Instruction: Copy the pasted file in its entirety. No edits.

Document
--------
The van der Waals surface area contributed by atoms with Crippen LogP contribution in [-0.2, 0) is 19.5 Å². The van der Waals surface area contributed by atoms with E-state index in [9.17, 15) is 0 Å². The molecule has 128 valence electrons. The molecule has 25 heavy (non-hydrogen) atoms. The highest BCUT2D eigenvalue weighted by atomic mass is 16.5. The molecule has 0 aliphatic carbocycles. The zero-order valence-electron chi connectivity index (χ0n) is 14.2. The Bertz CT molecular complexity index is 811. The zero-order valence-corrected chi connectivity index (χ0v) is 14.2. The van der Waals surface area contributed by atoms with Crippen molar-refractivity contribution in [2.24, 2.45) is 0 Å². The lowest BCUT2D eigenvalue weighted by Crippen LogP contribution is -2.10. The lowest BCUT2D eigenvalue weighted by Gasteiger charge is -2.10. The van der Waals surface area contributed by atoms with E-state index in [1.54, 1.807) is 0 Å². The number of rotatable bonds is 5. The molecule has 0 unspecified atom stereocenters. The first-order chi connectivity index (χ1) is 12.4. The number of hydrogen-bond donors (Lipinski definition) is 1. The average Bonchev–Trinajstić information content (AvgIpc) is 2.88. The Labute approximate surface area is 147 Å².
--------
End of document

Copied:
The van der Waals surface area contributed by atoms with Crippen LogP contribution in [-0.2, 0) is 19.5 Å². The van der Waals surface area contributed by atoms with E-state index in [9.17, 15) is 0 Å². The molecule has 128 valence electrons. The molecule has 25 heavy (non-hydrogen) atoms. The highest BCUT2D eigenvalue weighted by atomic mass is 16.5. The molecule has 0 aliphatic carbocycles. The zero-order valence-electron chi connectivity index (χ0n) is 14.2. The Bertz CT molecular complexity index is 811. The zero-order valence-corrected chi connectivity index (χ0v) is 14.2. The van der Waals surface area contributed by atoms with Crippen molar-refractivity contribution in [2.24, 2.45) is 0 Å². The lowest BCUT2D eigenvalue weighted by Crippen LogP contribution is -2.10. The lowest BCUT2D eigenvalue weighted by Gasteiger charge is -2.10. The van der Waals surface area contributed by atoms with E-state index in [1.54, 1.807) is 0 Å². The number of rotatable bonds is 5. The molecule has 0 unspecified atom stereocenters. The first-order chi connectivity index (χ1) is 12.4. The number of hydrogen-bond donors (Lipinski definition) is 1. The average Bonchev–Trinajstić information content (AvgIpc) is 2.88. The Labute approximate surface area is 147 Å².